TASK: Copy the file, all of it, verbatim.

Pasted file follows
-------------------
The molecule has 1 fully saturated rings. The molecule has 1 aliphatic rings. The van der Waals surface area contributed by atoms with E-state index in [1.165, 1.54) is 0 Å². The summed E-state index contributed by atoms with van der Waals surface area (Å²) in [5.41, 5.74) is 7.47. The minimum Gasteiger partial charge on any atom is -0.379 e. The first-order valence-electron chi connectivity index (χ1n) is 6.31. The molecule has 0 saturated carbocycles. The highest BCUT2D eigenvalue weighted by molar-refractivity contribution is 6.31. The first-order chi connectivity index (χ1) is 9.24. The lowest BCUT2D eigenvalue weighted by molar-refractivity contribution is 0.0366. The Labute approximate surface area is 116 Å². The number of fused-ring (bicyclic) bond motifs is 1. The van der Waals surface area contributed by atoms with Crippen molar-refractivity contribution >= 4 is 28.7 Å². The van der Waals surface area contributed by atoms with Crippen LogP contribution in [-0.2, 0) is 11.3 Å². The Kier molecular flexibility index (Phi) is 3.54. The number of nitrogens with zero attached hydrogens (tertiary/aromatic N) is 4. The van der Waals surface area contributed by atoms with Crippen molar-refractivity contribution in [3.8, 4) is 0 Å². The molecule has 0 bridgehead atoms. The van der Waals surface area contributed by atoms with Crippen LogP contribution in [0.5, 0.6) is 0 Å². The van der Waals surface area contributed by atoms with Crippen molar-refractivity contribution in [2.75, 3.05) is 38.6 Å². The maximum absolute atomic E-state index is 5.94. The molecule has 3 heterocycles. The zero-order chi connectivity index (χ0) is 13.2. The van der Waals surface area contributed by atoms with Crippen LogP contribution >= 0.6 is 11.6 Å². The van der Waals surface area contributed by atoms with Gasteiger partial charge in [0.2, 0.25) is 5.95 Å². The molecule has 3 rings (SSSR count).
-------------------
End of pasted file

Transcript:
The molecule has 1 fully saturated rings. The molecule has 1 aliphatic rings. The van der Waals surface area contributed by atoms with E-state index in [1.165, 1.54) is 0 Å². The summed E-state index contributed by atoms with van der Waals surface area (Å²) in [5.41, 5.74) is 7.47. The minimum Gasteiger partial charge on any atom is -0.379 e. The first-order valence-electron chi connectivity index (χ1n) is 6.31. The molecule has 0 saturated carbocycles. The highest BCUT2D eigenvalue weighted by molar-refractivity contribution is 6.31. The first-order chi connectivity index (χ1) is 9.24. The lowest BCUT2D eigenvalue weighted by molar-refractivity contribution is 0.0366. The Labute approximate surface area is 116 Å². The number of fused-ring (bicyclic) bond motifs is 1. The van der Waals surface area contributed by atoms with Crippen molar-refractivity contribution >= 4 is 28.7 Å². The van der Waals surface area contributed by atoms with Crippen LogP contribution in [-0.2, 0) is 11.3 Å². The Kier molecular flexibility index (Phi) is 3.54. The number of nitrogens with zero attached hydrogens (tertiary/aromatic N) is 4. The van der Waals surface area contributed by atoms with Crippen molar-refractivity contribution in [3.8, 4) is 0 Å². The molecule has 0 bridgehead atoms. The van der Waals surface area contributed by atoms with Crippen LogP contribution in [0.5, 0.6) is 0 Å². The van der Waals surface area contributed by atoms with Crippen molar-refractivity contribution in [2.75, 3.05) is 38.6 Å². The maximum absolute atomic E-state index is 5.94. The molecule has 3 heterocycles. The zero-order chi connectivity index (χ0) is 13.2. The van der Waals surface area contributed by atoms with Crippen LogP contribution >= 0.6 is 11.6 Å². The van der Waals surface area contributed by atoms with Gasteiger partial charge in [0.2, 0.25) is 5.95 Å². The molecule has 3 rings (SSSR count).